There are two cycles in the graphic. First, between the mother and her daughter; second, between the mother and her son. The subtle difference is, however, that the mother references her daughter with a std::weak_ptr. Therefore, the std::shared_ptr cycle is broken.

    cycle

    If you don’t like pictures, here is the corresponding source code.

     

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    // cycle.cpp
    
    #include <iostream>
    #include <memory>
    
    struct Son;
    struct Daughter;
    
    struct Mother{
      ~Mother(){
        std::cout << "Mother gone" << std::endl;
      }
      void setSon(const std::shared_ptr<Son> s ){
        mySon=s;
      }
      void setDaughter(const std::shared_ptr<Daughter> d ){
        myDaughter=d;
      }
      std::shared_ptr<const Son> mySon;
      std::weak_ptr<const Daughter> myDaughter;
    };
    
    struct Son{
      Son(std::shared_ptr<Mother> m):myMother(m){}
      ~Son(){
        std::cout << "Son gone" << std::endl;
      }
      std::shared_ptr<const Mother> myMother;
    };
    
    struct Daughter{
      Daughter(std::shared_ptr<Mother> m):myMother(m){}
      ~Daughter(){
        std::cout << "Daughter gone" << std::endl;
      }
      std::shared_ptr<const Mother> myMother;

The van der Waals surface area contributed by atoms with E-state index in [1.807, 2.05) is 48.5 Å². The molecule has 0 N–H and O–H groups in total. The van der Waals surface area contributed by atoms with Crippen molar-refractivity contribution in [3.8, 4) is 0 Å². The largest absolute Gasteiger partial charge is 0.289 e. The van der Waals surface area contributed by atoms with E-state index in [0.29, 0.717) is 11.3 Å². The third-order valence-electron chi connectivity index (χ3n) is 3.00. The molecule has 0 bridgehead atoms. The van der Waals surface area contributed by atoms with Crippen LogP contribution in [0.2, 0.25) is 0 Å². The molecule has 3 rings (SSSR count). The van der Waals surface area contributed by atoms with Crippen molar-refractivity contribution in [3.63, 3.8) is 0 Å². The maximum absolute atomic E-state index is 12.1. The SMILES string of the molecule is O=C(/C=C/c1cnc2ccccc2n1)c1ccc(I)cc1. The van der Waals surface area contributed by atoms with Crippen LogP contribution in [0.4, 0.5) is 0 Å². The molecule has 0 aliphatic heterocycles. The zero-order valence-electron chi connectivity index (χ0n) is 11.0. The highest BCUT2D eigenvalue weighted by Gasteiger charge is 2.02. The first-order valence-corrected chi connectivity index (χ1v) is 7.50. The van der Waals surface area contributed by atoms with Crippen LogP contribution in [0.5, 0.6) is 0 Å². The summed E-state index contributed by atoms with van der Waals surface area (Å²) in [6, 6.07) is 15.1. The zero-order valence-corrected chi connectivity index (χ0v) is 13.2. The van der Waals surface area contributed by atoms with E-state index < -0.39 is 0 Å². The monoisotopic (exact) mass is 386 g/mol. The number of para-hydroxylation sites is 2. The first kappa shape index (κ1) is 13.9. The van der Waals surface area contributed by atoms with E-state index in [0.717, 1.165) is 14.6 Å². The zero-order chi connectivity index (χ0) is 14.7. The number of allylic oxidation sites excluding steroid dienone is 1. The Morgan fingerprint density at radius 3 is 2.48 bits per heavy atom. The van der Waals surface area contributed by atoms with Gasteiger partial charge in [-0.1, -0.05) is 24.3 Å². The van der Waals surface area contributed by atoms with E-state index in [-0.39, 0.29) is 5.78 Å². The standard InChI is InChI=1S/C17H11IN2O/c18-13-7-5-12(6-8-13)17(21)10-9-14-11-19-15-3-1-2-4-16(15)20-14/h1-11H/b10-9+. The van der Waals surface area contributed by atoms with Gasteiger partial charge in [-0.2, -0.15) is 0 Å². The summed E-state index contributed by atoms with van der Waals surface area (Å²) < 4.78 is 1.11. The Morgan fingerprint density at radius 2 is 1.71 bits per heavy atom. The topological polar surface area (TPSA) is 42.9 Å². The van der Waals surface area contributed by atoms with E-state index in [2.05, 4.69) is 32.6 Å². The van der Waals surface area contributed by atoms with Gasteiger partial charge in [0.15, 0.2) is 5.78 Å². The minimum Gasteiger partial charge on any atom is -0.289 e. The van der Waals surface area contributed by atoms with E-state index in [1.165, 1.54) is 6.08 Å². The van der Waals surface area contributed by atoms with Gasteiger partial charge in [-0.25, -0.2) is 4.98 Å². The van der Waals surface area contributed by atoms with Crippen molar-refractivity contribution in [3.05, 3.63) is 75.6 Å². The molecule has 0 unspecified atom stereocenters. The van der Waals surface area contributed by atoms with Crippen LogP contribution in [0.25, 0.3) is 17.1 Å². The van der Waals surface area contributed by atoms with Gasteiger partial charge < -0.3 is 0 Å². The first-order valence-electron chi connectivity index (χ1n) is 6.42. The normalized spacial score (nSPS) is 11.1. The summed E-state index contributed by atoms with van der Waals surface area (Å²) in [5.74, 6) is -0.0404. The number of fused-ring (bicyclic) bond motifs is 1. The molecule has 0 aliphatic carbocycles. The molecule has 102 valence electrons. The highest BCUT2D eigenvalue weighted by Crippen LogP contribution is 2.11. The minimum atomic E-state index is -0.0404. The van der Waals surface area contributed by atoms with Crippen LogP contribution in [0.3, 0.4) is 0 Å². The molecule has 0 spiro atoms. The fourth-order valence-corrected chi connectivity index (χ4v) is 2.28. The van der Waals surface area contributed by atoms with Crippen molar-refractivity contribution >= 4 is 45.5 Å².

};
    
    int main(){
      std::cout << std::endl;
      {
        std::shared_ptr<Mother> mother= std::shared_ptr<Mother>( new Mother);
        std::shared_ptr<Son> son= std::shared_ptr<Son>( new Son(mother) );
        std::shared_ptr<Daughter> daughter= std::shared_ptr<Daughter>( new Daughter(mother) );
        mother->setSon(son);
        mother->setDaughter(daughter);
      }
      std::cout << std::endl;
    }
    

     

    Thanks to the artificial scope in lines 41 – 47, the lifetime of the mother, the son, and the daughter is limited. Or to say it the other way around. Mother, son, and daughter go out of scope, and therefore the destructor of the class Mother (lines 10 – 12), Son (lines 25 – 27), and Daughter (lines 33 – 35) should automatically be invoked.

    Should, because only the destructor of the class Daughter is called.

    cycle

    The graphic or the source code shows it. We have a cyclic reference of std::shared_ptr between mother and son. Therefore, the reference counter is always greater than 0, and the destructor will not automatically be invoked. That observation is not true for mother and daughter. If daughter goes out of scope, the reference counter of the std::shared_ptr myMother (line 36) becomes 0 and the resource will automatically be deleted.

    What’s next?

    The Standard Template Library (STL) containers automatically manage their memory. This holds true for the associative and the sequential container. Especially powerful is the automatic memory management of the sequential container std::vector and std::string. Although the std::string is not a sequential container of the STL, it has much in common with a std::vector<char>. So, there are many reasons for me to have in the next post a closer look at the memory management of both containers.